$10.5 million awarded to Kirby Institute research projects

Media release | Published on 15 Mar 2023

The funding, awarded though the Medical Research Future Fund, will support innovative infectious disease research including the development of RNA vaccines and treatments, clinical trials, and enhanced strategies for hepatitis C and HPV elimination.

Four research projects led by the Kirby Institute have received funds from the Australian Government’s Medical Research Future Fund.

The announcement was made yesterday by The Hon Mark Butler MP Minister for Health and Aged Care, who said the latest round of funding was about strengthening opportunities for Australian health and medical research. “It will help commercialise proof-of-concepts and deepen international research ties now and in the future,” he said.

$5M for a Kirby Institute-led RNA consortium

$5 million from the Medical Research Future Fund has been awarded to a Kirby Institute-led consortium that will boost development of RNA vaccines and therapeutics for COVID-19 and other health threats in Australia.

“The COVID-19 pandemic brought about rapid advances in mRNA and RNA development, and we saw particular success with the mRNA vaccines against COVID-19, demonstrating significant potential of RNA technology as a tool against other health threats,” says Kirby Institute Director Scientia Professor Anthony Kelleher, who is chief investigator on the project. “We welcome this funding from the MRFF, which will enable us to harness and scale up RNA technology in Australia.”

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$2M for hepatitis C point-of-care testing

Kirby Institute research aimed to enhance testing and treatment for hepatitis C (HCV) received $2 million through the Clinical Trials Activity scheme.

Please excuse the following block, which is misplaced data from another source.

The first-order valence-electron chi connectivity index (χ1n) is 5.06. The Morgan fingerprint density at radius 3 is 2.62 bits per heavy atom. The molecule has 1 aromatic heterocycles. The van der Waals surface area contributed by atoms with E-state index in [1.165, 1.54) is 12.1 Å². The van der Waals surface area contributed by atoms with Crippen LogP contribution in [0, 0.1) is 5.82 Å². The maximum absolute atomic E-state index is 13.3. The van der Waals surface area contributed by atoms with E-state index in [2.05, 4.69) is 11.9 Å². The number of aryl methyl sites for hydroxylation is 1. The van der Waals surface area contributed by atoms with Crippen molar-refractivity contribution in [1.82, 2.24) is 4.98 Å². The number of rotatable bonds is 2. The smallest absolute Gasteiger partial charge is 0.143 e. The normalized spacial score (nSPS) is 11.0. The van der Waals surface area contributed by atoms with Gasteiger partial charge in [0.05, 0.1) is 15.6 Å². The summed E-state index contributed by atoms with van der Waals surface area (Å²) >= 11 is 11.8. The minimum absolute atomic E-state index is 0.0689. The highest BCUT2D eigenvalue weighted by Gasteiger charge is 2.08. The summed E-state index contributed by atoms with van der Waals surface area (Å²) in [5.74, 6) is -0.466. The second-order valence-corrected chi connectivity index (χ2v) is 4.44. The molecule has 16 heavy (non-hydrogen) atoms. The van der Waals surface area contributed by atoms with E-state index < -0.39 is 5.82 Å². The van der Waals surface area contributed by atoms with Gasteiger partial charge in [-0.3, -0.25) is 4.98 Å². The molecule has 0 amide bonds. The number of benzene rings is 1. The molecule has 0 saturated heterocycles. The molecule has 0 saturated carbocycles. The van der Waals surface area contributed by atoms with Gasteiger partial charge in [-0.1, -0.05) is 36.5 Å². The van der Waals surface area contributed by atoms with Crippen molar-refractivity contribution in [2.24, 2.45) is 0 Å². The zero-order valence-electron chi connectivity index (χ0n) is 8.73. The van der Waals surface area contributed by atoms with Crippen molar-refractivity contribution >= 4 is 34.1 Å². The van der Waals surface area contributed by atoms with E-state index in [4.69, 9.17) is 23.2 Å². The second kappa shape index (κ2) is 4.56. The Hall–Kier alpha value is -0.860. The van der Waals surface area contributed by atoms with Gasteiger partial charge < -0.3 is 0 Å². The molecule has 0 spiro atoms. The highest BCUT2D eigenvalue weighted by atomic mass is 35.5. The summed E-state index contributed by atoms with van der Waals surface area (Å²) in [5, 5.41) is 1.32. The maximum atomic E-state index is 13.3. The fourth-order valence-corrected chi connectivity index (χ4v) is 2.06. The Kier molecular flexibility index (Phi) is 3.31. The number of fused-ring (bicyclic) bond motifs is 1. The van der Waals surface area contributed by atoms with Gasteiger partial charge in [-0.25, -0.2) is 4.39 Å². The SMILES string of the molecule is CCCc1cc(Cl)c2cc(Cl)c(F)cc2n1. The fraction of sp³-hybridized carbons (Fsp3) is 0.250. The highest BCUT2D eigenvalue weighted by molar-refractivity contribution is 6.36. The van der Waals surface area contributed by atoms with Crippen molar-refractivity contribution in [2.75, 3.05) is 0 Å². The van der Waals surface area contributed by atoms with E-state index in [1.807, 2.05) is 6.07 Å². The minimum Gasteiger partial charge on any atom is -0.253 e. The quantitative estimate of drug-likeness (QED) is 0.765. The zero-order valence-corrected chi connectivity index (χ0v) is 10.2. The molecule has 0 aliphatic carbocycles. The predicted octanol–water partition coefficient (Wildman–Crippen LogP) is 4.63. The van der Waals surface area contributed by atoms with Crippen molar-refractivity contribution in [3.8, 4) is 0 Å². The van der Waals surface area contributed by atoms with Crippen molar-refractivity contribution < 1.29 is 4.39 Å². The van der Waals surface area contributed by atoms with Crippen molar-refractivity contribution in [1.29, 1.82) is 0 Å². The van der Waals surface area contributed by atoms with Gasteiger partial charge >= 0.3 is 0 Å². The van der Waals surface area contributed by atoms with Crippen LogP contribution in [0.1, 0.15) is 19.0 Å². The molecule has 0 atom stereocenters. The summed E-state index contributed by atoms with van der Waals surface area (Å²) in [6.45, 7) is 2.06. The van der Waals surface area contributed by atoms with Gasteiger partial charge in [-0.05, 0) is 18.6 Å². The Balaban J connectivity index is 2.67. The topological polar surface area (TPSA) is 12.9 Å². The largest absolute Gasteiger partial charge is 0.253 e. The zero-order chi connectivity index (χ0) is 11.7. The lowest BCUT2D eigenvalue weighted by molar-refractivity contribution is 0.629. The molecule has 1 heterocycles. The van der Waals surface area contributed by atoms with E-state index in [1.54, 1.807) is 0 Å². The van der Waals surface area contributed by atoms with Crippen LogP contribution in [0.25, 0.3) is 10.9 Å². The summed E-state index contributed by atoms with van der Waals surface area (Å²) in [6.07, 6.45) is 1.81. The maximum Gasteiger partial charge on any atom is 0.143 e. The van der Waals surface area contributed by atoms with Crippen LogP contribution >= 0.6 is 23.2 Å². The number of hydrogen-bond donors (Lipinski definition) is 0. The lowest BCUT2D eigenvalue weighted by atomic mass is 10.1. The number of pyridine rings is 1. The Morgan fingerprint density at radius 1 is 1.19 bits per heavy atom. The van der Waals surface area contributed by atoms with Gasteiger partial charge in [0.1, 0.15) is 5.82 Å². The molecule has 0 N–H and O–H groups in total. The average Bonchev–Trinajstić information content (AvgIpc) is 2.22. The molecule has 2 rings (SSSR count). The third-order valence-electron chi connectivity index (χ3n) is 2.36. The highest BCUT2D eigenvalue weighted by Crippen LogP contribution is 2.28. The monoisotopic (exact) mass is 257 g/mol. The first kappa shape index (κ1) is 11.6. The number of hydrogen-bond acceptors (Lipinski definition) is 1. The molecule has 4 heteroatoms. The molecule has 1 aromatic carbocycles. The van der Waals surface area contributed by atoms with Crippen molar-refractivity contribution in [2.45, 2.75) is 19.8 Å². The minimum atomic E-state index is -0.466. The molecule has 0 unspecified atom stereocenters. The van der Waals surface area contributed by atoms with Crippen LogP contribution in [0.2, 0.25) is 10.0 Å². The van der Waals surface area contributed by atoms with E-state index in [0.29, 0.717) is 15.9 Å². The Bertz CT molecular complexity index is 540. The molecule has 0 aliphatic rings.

“Australia could be one of the first countries in the world to eliminate hepatitis C, however increasing testing and treatment uptake will be essential to achieve the goals set by the WHO,” says Professor Jason Grebely from the Kirby Institute, who is the chief investigator on this grant. “Currently, testing and treatment is hampered because existing pathways require multiple healthcare visits.”

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$2M to improve therapies for severe respiratory infections in hospitalised adults

A project to develop a global master protocol for randomised, placebo-controlled trials has received almost $2 million in funding through the International Clinical Trial Collaborations scheme.

The protocol will be designed to evaluate the safety and efficacy of unlicensed and licensed therapeutics for severe respiratory infections in hospitalised adults.

“Throughout the COVID-19 pandemic we’ve seen the development of highly effective treatments for people with early COVID-19, but therapies for people who have severe disease are much less effective,” says Professor Gail Matthews from the Kirby Institute who will be leading the research at the Kirby Institute. “Our study - Strategies and Treatments for Respiratory Infections & Viral Emergencies, or STRIVE – is designed to determine the most effective treatments and strategies in people who are hospitalised with severe respiratory illness both now and during future pandemics.”

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$1.5 million in funding for cervical cancer elimination project 

A Kirby Institute initiative that will develop a digital health tool to aid the equitable elimination of cervical cancer in Australia was awarded $1.5 million through the Primary Health Care Digital Innovations scheme. 

Cervical cancer elimination in Australia could be possible as early as 2035, but for Australia to realise this goal, it is crucial that barriers in the access to cervical cancer prevention services in primary health care are addressed. 

Project lead, Professor Claire Vajdic, and her multi-institutional team will use the $1,58 million in funding to build a new health equity digital navigation tool that will fast-track the elimination of cervical cancer in Australia.  

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